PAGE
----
‘Black Panther’ Review: All Hail the King

black-panther-marvel-cinematic-universe

This review is SPOILER-FREE

Arguably the most important comic book film ever made, Black Panther succeeds in not only acting as a positive representation of ethnic minorities and women but also as a genuinely great film. As the first comic book film in history with a mostly all-black cast, director Ryan Coogler (Fruitvale Station, Creed) has created arguably the best film in the Marvel Cinematic Universe (MCU).

The film picks up after the events of Captain America: Civil War, as T’Challa (Chadwick Boseman), soon to be King of Wakanda, returns home only to find himself facing an enemy seeking to claim the throne for himself.

Boasting a stellar cast such as Lupita Nyong’o, Angela Bassett, Martin Freeman and frequent Coogler collaborator, Michael B. Jordan. The entire cast delivers strong performances, with the standout easily being Micahel B. Jordan as the villain Erik Killmonger. The MCU has often been criticised for having a ‘villain problem’, and rightly so, with the majority of the MCU’s villains being largely forgettable apart from Loki (Tom Hiddleston). The reason Loki is so beloved by fans is due to Hiddleston’s charismatic performance as the God of Mischief. However, the reason that Killmonger succeeds as a villain is that the audience understands his motivations, which are largely a result of racial prejudice that he has suffered and witnessed whilst growing up in the United States (US). Coogler makes a smart choice not to portray any of the prejudice he suffered, despite showing him as a youngster in flashbacks, as it simply does not need to be shown. Racial prejudice, particularly in the US, is such a well-known and documented issue that everyone watching understands and in some cases, can relate to what Killmonger has been through.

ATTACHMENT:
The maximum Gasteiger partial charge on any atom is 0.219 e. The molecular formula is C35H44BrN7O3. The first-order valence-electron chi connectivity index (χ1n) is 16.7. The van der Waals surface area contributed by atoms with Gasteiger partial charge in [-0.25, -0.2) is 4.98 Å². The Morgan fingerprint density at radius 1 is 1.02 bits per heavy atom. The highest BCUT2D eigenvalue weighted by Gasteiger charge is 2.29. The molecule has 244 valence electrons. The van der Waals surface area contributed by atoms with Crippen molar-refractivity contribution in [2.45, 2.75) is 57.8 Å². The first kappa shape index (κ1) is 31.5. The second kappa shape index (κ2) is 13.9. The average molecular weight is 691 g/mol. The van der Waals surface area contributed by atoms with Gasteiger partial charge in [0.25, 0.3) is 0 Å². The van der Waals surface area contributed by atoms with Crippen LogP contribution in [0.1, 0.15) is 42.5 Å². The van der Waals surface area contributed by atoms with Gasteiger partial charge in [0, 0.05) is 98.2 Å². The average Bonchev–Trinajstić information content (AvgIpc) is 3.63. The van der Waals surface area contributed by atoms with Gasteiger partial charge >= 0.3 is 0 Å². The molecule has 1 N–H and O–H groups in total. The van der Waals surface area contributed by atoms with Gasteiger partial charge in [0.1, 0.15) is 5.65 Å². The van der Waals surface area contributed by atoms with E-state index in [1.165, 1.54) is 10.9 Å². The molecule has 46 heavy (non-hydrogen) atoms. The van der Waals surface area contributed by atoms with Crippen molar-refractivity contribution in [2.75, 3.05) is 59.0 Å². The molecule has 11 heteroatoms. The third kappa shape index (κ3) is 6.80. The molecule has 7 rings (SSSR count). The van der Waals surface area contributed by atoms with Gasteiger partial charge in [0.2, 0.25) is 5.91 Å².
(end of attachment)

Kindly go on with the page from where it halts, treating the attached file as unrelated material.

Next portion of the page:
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Another surprise standout is Danai Gurira as Okoye. Known to most audiences as Michonne, the katana-wielding survivor on AMC’s The Walking Dead, she manages to repeat the strong female persona, however, unlike Michonne, Okoye is strong not because of previous traumas but simply because she is strong. This is a perfect example of how female characters should be represented on the big screen more often.

The film is fantastically paced, filled with enthralling and admittedly over-the-top action sequences from start to finish. However, it has slower moments, that are often just as enthralling as the action scenes, with a standout scene involving Killmonger having a heart to heart with a loved one. Coogler elected for the film to have a similar tone to Civil War, which sets it apart from the majority of the other MCU films, often criticised for their slapstick style comedy (Thor: Ragnarok anyone). A final positive is the soundtrack by Kendrick Lamar. It just suits the film and the vision of Ryan Coogler so perfectly.

All this being said, the film is not flawless. It, like most comic book films nowadays, suffers from a CGI overloaded third act. The film, like most MCU films, is heavily reliant on green screen during filming, however, its third act relies on it too much as everything on the screen, created by CGI just doesn’t look believable. Watching it feels like watching a cutscene of a video game from 2010.

Additionally, while the majority of the characters in the film are well-developed and interesting, there are two notable exceptions: W’Kabi and Zuri. W’Kabi, played by the recently Oscar-nominated Daniel Kaluuya, is so poorly developed that his choices throughout the film will leave audiences baffled. Zuri, on the other hand, is just totally underused. Forest Whitaker does his best with the small amount of screen time that Zuri gets but it is not enough to save Zuri from being another forgettable supporting character in the MCU.

Black Panther is an outstanding comic book film and will go down in history as one of the most significant films ever made in terms of diversity. Ryan Coogler continues to prove that he is a rising star and at the young age of 31, could become one of the next ‘masters’ alongside the likes of Scorsese and Spielberg. The cast, led by the magnificent Chadwick Boseman, is one of the best among the MCU and the characters among the most interesting. I simply cannot wait to return to Wakanda!

Rating: 9.4/10

 

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